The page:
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POETRY by J. Barrie Shepherd and Jim Kerbaugh


. . . and perfect man, with one last chance to say
How much he’d rather not: “the hour might pass,”
“If it be possible” – and then who knew?
Things might go on as they had always done,
And who’d object? A wife, kids, decent trade,
A quiet, slow approach to sepulcher –
“If thou be willing.” But how to wake them,
With what words say he had reprieved himself,
There’d be no sacrifice of blood and flesh
To match his table talk? To skulk away
Was only human, after all. The flesh
Remembered bread and wine, and wanted rest.
“All things are possible to thee.” No help
By way of answer. So the choice was his,
But soon: a little longer was too late.
What life? Derision, then obscurity,
The dull, gray anticlimax of regret?
The choice was not to choose: “Not as I will,”
And that was that, if he could keep his nerve.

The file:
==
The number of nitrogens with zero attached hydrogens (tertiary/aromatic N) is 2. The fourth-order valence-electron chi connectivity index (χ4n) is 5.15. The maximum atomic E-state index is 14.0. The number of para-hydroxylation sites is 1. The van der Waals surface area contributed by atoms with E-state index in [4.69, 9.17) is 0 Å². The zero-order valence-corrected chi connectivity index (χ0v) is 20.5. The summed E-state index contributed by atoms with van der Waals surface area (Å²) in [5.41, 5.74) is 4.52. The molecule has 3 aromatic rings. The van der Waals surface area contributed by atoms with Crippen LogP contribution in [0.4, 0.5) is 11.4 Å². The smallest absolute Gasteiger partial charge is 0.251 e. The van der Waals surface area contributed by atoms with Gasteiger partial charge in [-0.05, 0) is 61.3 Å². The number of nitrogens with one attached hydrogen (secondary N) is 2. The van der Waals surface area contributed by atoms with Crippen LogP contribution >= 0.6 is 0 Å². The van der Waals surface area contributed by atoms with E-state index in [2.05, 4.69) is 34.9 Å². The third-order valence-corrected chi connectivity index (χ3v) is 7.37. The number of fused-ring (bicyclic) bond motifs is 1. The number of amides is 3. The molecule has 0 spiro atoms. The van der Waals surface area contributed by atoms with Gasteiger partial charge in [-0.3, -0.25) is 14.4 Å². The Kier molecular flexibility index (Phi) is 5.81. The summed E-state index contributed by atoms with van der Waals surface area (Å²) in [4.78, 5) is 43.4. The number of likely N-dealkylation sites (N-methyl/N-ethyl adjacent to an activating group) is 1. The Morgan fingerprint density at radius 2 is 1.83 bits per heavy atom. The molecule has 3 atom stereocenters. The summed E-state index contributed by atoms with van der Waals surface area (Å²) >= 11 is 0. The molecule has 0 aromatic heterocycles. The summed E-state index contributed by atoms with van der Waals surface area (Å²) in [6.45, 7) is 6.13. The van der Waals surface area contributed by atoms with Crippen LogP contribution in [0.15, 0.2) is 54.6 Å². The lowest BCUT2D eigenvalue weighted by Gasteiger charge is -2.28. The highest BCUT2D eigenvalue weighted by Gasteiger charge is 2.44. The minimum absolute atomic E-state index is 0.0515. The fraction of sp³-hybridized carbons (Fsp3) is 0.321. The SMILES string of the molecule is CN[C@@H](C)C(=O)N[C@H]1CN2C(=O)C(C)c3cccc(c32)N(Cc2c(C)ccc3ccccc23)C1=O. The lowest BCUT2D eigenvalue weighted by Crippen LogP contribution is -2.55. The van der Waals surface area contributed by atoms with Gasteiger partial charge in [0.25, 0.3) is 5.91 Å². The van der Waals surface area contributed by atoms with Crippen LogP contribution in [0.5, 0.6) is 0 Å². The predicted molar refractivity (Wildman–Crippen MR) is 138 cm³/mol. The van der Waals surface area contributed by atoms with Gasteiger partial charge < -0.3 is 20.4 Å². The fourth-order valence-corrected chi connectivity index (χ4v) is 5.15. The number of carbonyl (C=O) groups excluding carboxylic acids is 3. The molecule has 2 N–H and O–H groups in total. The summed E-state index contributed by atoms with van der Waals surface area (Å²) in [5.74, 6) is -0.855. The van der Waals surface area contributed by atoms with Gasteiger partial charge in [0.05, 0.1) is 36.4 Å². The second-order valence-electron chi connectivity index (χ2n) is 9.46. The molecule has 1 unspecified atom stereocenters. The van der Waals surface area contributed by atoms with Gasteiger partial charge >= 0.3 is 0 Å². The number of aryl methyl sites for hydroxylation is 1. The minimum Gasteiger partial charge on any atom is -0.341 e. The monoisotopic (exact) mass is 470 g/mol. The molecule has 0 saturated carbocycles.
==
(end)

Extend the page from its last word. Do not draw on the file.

He made his way back to the ones who slept,
Waked them with a touch. “Let us be going.”

Jim Kerbaugh is Professor of English at Illinois College, where he teaches creative writing and medieval literature. He has published short stories and poetry in various journals.



Those tongues that thronged
on Pentecost have never ceased,
have hardly taken time to swallow,
draw one gasping breath since then.
They sound forth in each and every throbbing
wavelength gathered in by human ears even,
probably, by dogs and bats, persuading,
ever persuading one and all to be
persuaded they are absolutely right.
But that bright descending fire
that melted hearts to kindness sent them
out across all gulfs to spend themselves for
others’ sakes, what put it out? Or why has it
flamed fainter, ever fainter with the years?
Is there a sacred oil can yet rekindle such a spark?
Or are we doomed to batter one another with
the truth through the encroaching dark?

J. Barrie Shepherd is a retired Presbyterian minister whose last eight years of ministry were at First Presbyterian Church in New York City. He has written extensively in the area of religious studies, has lectured and preached widely in America and abroad, and has published his poetry in a variety of publications, including previous issues of Perspectives.